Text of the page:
It’s time again to turn the music down and put on your art-critic monocles and top hats. Yes, today is the day we judge 2010 releases strictly on their visual packaging aesthetics as opposed to their auditory aptitude. It’s also a way to highlight the ‘other’ artists who have created the artwork and often don’t get the credit besides a sub-par blurb in the liner notes. 2010 was filed with beautiful artwork and it has been a struggle to dwindle them down to 5, but alas, my favorites are to be found below. Just like last year, I’m looking at the entire package; composition, balance, tone, meaning and originality. Use of text is not necessary as we saw last year, but when it is used, it must compliment the piece as a whole. I don’t claim to be an expert, but when looking back through this year’s album artwork, here are the ones that caught my eye.
In the vast, deep of night, we peer into the cosmos searching for answers to all of life’s questions. For innumerable years, humans have gazed to the stars. Some receive answers. For producer and beat-maker Steven Ellison, (AKA Flying Lotus) rooting deep in the earth, peering high into the sky, and becoming one with the universe is the modus operandi on his latest full length album Cosmogramma. Those unfamiliar with FlyLo, may have unwittingly heard some of his first work as a beat-maker during Adult Swim’s commercial changeovers. These ambiguous and quick bass-heavy sketches built a massive fan base for which Ellison would leap from his rather innocuous 2006 debut full length 1983 and find great critical acclaim in his Warp debut, 2008’s Los Angeles.
On his latest, his influence is taken mostly from his personal relation to his great-aunt, Alice Coltrane, from whom the title of the record is taken. The late Alice Coltrane was a jazz musician in her own right in addition to being known as the wife of Saxophone legend John Coltrane. Flying Lotus uses these family bred jazz influences in very subtle ways in his beat-making scenarios while combining sublime live instrumentation from a global laundry list of talented musicians to create a soundtrack which is simply out of this world. If Los Angeles was his ‘Dr. Strangelove’, Cosmogramma is his ‘2001: A Space Odyssey’.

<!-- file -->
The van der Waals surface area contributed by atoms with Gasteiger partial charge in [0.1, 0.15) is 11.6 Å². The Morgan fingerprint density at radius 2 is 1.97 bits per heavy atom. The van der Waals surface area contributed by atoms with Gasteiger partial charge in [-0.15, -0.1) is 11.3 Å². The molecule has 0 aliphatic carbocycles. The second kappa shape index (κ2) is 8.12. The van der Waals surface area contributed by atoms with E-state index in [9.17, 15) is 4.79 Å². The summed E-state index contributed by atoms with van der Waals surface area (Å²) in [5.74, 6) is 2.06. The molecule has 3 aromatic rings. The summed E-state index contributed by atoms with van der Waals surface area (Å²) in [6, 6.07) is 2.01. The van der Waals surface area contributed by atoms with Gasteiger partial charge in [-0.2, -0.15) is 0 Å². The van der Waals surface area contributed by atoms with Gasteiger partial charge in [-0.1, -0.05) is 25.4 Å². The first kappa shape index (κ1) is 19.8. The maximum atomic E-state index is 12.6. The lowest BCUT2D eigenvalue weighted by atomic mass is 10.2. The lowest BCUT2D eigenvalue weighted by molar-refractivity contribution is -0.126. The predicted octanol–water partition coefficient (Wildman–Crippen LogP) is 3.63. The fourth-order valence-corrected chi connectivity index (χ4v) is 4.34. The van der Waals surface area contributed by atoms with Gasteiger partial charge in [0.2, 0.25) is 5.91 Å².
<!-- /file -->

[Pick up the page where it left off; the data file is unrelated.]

From the first bass hits of ‘Clock Catcher’ the listener is shot into the atmosphere with the addition of Rebekah Raff on harp. The playfulness between the smooth, tender harp and the sharp, rigid bass is just a taste of what FlyLo does best. His production style has evolved over the past few years, but creating dense, layered tracks is becoming second-nature. From here into the bass heavy, jazz improv ‘Pickled’ with former Suicidal Tendencies bassist Stephen “Thundercat” Bruno putting down intricate bass lines. ‘Intro//A Cosmic Drama’ is the record’s first influence of vocals, with Niki Randa providing the choir-like voice over a beautiful string arrangement from the very talented Miguel Atwood-Ferguson. The vocals are subtle, but are very effective in giving the overall tone of the track a celestial sense.
Most casual listeners may have heard the single ‘…And The World Laughs With You’, no doubt a highlight for many. With the addition of Thom Yorke’s vocals, FlyLo creates an Eraser –esque vibe, though it’s short-lived and doesn’t settle on the vocals in a manner of Yorke’s 2006 release. Similarly, Ellison never dwells too long on any particular thought process. The tracks on the album average just under 2.5 minutes, but there’s no lack in substance throughout. The list of collaborators continues with ‘Arkestry’ utilizing relative Ravi Coltrane on sax, giving the record its first true jazz sensibility, and no doubt an ode to his Aunt and his family’s jazz lineage. Jumping ahead to ‘Satelllliiiiiiiteee’, which is a funky groove and by ‘Recoiled’ a dense, hard hitting track, it’s obvious that FlyLo has mastered his craft and created his strongest release to date by far.
As a listener it is important to not pass judgment after first listen. It’s the kind of record that will not immediately hit you due the subtly and denseness of the layers, but repeated listens are well worth the effort. The record as a whole flows like a single track, much in the same manner of Prefuse 73’s ‘Everything She Touched Turned Ampexian’, though the record feels to end in a more abrupt manner that I would have expected. Overall, however, it is still one of the best, far-reaching musical journeys of the year. Expect much more notoriety and critical acclaim in the future for Flying Lotus if he continues to produce in the same manner, focusing not only on the beats, but the composition of instrumentation as well.